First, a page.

8.2. Metabolic Reprogramming

In PDAC, tumor cells need a strategy to grow in a nutrient-deficient environment caused by dense stroma and poor perfusion. Thus, genetic alteration, together with dynamic signaling in TME, alters the metabolism of PDAC cells to provide an adequate source of materials for cancer cell growth. In KRAS-driven PDAC, the glucose uptake and glycolysis are strongly enhanced by increased expression of the glucose transporter GLUT1 and multiple glycolysis enzymes, such as HK1/2, PFK1, and LDHA [106]. Increased glycolysis is enriched by the hypoxic state induced by the hypovascular nature of PDAC through the hypoxia-inducible factor (HIF) pathway [106]. Not only glycolysis but other glucose utilization pathways, such as hexosamine biosynthesis (HBP) or non-oxidative arm of pentose phosphate (PPP), are also enhanced to generate materials to promote cell proliferation [107]. In addition, glutamine usage and glutamine synthesis are highly activated in PDAC to support nucleotide syntheses and anabolic pathways critical for tumor growth [108,109]. With the shortage of raw materials, PDAC enhances autophagy and micropinocytosis mechanisms to reuse cellular and extracellular components to provide materials for other activities [110,111]. Through enhanced autophagy, CAFs release non-essential amino acids (mostly alanine) through exosomes to fuel the TCA cycle to support anabolic needs or promote the generation of Acetyl-CoA from glutamine [111,112]. CAFs also release lysophosphatidylcholine (LPC) which then is converted to lysophosphatidic acid (LPA) and exerted as mitogenic signals [113]. Due to polymorphisms in cellular and non-cellular components, PDACs are metabolically heterogeneous. However, since the metabolic program contributes significantly to neoplastic progression and tumor properties, there is a compelling rationale to use metabolic pathways as targets for developing PDAC therapeutics.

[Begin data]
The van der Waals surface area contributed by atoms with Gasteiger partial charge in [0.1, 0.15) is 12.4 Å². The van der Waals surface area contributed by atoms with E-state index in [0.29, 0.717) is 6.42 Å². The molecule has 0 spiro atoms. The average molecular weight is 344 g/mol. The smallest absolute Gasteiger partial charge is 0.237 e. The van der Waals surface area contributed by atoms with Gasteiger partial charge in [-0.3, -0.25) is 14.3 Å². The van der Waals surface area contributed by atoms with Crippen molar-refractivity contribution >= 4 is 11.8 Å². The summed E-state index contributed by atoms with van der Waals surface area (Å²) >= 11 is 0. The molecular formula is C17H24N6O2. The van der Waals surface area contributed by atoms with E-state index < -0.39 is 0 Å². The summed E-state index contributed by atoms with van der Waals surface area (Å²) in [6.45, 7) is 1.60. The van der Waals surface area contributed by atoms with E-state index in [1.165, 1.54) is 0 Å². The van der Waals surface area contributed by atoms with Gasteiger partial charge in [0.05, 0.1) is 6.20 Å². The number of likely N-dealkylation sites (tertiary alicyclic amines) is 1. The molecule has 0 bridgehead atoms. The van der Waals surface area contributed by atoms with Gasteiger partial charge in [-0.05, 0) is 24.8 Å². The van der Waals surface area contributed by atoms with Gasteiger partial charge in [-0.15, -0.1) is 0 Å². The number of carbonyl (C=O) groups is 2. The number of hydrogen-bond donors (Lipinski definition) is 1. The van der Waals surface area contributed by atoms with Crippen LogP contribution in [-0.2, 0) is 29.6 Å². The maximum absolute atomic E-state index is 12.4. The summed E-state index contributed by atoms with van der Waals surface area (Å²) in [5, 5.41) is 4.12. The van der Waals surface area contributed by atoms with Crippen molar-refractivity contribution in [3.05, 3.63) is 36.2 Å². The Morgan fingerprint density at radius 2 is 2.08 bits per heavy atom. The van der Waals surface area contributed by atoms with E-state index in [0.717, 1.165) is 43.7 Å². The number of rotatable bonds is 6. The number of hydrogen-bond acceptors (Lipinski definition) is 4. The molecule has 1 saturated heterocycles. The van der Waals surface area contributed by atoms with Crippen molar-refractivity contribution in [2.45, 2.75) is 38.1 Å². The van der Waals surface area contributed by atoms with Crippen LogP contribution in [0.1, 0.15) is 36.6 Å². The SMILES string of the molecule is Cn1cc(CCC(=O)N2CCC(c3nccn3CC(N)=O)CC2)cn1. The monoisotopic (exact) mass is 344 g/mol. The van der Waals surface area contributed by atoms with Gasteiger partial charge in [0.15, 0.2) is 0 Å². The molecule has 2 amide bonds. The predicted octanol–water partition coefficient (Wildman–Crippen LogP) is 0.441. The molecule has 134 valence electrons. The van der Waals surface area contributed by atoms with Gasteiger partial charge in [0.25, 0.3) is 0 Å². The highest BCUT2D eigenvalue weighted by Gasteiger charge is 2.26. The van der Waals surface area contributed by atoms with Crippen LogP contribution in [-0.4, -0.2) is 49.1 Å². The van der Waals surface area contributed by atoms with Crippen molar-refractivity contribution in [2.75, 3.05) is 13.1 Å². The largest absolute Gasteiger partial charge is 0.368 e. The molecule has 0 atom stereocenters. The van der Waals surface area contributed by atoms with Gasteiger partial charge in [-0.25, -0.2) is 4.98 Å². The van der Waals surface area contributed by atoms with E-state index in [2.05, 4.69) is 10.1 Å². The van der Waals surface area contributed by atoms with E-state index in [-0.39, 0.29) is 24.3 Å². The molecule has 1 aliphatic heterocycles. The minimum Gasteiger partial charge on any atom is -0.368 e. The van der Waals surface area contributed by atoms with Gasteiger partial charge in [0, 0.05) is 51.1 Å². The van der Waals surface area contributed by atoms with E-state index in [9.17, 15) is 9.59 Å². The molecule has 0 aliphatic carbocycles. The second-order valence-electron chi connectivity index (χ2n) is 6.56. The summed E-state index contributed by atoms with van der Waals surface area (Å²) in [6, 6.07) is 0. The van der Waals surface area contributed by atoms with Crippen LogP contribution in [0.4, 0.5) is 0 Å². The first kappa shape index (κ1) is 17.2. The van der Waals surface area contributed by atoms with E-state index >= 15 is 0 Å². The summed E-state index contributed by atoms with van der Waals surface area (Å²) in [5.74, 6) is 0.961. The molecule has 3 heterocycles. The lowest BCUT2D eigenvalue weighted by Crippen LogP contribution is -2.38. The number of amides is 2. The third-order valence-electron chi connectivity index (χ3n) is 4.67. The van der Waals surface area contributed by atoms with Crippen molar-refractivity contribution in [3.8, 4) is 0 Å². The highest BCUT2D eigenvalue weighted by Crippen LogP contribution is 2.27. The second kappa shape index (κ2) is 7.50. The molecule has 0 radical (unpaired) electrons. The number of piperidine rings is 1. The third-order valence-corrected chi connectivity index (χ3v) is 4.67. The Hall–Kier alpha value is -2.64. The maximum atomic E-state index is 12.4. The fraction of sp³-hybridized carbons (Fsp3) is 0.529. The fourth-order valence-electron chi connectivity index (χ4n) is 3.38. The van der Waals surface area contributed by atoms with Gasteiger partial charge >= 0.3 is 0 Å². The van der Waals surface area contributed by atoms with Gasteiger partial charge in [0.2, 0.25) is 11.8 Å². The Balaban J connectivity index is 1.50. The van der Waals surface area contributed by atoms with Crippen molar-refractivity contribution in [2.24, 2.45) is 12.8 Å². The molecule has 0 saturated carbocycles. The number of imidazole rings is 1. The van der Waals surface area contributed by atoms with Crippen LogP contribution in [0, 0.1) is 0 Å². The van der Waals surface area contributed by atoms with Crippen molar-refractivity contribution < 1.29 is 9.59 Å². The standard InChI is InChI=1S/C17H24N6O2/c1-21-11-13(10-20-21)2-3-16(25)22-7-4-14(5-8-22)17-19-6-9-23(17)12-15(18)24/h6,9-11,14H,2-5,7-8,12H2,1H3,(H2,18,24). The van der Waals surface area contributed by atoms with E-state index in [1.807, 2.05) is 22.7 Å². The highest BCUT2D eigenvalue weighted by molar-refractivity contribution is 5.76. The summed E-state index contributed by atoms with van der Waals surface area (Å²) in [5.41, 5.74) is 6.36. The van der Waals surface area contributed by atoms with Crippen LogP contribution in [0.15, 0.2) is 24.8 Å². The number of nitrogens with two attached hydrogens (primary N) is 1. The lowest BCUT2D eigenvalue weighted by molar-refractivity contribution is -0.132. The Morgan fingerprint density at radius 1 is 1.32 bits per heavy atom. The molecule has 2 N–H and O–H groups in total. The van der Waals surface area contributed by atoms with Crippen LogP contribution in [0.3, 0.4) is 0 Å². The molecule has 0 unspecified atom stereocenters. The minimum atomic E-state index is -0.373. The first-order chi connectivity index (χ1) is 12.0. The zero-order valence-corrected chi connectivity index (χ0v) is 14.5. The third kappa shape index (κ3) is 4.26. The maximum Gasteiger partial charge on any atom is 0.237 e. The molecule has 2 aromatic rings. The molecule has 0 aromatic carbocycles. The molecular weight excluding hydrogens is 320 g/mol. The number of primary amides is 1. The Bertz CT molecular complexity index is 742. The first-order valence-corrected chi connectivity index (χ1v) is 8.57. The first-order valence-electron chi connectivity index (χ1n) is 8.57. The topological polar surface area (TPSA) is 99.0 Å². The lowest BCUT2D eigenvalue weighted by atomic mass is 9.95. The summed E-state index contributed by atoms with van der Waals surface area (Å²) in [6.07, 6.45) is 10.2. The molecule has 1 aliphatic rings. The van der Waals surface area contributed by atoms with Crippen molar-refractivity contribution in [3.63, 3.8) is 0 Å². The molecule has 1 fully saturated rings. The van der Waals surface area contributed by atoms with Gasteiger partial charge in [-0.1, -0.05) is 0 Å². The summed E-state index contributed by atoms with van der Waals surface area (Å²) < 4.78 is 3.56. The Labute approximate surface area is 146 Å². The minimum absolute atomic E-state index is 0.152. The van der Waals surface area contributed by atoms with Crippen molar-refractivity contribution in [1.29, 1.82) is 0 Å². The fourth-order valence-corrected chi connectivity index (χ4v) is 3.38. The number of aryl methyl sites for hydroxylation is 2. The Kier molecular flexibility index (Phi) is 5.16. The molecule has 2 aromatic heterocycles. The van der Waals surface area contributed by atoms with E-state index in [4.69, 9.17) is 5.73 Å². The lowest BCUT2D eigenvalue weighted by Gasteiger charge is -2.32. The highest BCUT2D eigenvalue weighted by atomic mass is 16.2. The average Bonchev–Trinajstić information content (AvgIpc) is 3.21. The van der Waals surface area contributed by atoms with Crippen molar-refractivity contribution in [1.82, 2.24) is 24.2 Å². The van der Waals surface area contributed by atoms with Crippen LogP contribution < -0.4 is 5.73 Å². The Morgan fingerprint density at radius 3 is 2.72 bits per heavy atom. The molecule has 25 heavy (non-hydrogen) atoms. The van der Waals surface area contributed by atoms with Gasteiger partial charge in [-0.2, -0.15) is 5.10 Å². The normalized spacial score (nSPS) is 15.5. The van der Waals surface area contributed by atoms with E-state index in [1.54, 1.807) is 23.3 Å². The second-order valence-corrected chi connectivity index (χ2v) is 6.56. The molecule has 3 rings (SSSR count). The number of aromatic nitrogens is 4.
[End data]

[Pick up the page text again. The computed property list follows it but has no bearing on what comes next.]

8.3. Immunological Transformation

PDAC is generally considered an immunologically ‘cold’ cancer because of its ability to (i) avoid immune detection, (ii) dampen anti-tumor immunity, and (iii) accumulate an immunosuppressive compartment. The immigration of effector immune cells toward cancer cells is firstly altered by desmoplastic stroma secreted by CAFs, which acts as a physical barrier and reduces blood perfusion. The recognition of tumor associated antigens (TAAs) is also limited by reduced expression of HLA class I on cancer cell membrane [114,115]. Furthermore, tumor cells upregulate the expression of HLA-related molecules (MICA/MICB) to inhibit NK and γδT cell responses to abnormal HLA expressing cells [101]. Concurrently, PDAC cells enhance the expression of PD-L1 to inhibit cytotoxic T lymphocyte activity [116]. Tumor cell-derived chemokines and pro-inflammatory cytokines secreted by CAFs recruit a variety of immune cells into the TME. Those immune cells firstly establish an inflammatory condition and then, through interplays with the TME components, establish an immunosuppressive milieu that supports cancer growth. The high concentration of lactate in TME induces T and NK cell activation and promotes immunosuppressive polarization [117]. The presence of tumor-derived colony-stimulating factor-1 (CSF-1) and IL-13 in TME polarizes the TAM from the pro-inflammatory M1 subtype toward the immunosuppressive M2 macrophage subtype [118]. Altogether, the PDAC TME includes diverse immune cells and secreted molecules which are oriented toward an immunosuppressive profile that mediate the crosstalk between these secreted factors and other TME compartments.

8.4. TME and the Metastatic Process

Metastasis in PDAC may occur at the earliest stages of PanIN formation due to (i) high invasiveness of tumor cells, (ii) metastatic support from TME, (iii) mechanisms to establish the pro-metastatic niche, and (iv) colonization and outgrowth at the distant organs.